Where do dysfunctional behaviors come from?
Q. I don’t understand a comment you made during one seminar when you said, “No one makes you exhibit dysfunctional behaviors.” Then where do they come from?
A. Every pathology an ecology, meaning that dysfunctional behaviors do not come out of a vacuum. Here is one metaphor that might help describe this phenomenon. Imagine that you are holding a glass of lemonade and someone bumps into you. You exclaim: “Hey, you made me spill my lemonade.” Is that really true? Probably not. The person who bumped into you triggered a movement that resulted in you spilling something. You only spilled lemonade because that was what was inside your glass. If water had been in your glass, you would have spilled water. If chocolate milk, you would have spilled that. You would have spilled whatever was inside your glass.
Think of yourself as a “glass.” When you experience trauma or an event that could be disruptive or have a communication misunderstanding, or something triggers unhappy memories from childhood, think of yourself as having just been bumped into. What spills out is whatever is in your “glass.” If the contents of your glass involves “low levels of EQ,” your glass will spill out JOT behaviors such as jumping to conclusions, overreacting, and taking things personally—behaviors that will likely give you negative outcomes that may involve some “messes” that will take some doing to clean up (if they even can be cleaned up).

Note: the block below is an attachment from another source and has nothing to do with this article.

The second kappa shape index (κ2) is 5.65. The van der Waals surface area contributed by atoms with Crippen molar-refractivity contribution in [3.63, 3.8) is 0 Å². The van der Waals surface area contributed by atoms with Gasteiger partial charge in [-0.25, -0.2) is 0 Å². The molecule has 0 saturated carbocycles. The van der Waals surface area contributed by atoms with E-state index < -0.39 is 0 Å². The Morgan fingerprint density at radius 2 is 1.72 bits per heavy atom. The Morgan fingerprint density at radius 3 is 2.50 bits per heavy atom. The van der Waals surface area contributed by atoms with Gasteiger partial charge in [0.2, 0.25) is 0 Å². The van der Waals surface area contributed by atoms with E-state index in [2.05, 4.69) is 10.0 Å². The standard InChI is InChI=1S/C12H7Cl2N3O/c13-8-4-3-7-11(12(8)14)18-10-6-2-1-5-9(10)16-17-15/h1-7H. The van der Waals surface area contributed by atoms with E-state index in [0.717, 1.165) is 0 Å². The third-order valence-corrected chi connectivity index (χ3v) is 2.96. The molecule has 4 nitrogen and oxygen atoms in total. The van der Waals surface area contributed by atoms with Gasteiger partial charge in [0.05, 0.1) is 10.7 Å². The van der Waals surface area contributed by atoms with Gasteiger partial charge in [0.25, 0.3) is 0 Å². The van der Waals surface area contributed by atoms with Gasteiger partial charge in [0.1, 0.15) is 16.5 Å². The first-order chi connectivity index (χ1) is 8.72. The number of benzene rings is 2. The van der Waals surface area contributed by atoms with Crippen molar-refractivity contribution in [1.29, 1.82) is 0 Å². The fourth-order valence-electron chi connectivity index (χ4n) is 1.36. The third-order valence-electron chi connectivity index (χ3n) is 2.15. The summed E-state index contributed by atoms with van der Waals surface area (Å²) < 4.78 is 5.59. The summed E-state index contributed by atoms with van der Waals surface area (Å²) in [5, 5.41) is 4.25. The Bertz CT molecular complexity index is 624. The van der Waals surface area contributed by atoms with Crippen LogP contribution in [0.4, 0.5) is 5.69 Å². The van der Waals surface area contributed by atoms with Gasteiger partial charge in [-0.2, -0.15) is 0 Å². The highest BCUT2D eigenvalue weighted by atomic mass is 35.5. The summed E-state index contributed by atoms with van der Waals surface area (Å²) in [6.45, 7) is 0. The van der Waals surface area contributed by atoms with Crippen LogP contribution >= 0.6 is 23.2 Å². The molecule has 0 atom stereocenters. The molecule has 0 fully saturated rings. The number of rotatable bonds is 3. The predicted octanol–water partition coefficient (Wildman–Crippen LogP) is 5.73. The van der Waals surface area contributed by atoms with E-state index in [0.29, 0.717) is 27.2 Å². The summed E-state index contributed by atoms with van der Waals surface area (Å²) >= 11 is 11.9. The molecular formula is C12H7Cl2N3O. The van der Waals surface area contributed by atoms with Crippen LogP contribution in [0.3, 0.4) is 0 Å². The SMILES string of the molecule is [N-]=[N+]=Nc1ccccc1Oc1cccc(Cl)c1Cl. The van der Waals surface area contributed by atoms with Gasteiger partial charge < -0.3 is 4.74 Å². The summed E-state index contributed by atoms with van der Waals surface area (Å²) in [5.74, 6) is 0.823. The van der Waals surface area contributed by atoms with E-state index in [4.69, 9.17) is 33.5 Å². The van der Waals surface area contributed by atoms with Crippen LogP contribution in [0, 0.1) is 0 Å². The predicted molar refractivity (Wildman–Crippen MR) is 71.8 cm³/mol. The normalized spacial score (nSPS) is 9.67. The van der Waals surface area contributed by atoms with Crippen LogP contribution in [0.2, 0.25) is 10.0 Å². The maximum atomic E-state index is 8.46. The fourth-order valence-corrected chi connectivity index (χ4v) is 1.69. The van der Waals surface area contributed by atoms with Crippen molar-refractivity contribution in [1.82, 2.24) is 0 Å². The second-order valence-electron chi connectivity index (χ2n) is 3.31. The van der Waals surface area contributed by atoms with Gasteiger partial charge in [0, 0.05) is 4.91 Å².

If the contents of your glass involve “high levels of EQ,” your glass will spill out behaviors that will likely avoid or minimize conflict, be reasonable, and that will result in positive outcomes. Your choice. So, no person makes you exhibit dysfunctional behaviors. The behaviors that you exhibit—that come out of your glass—are ones that were already in there.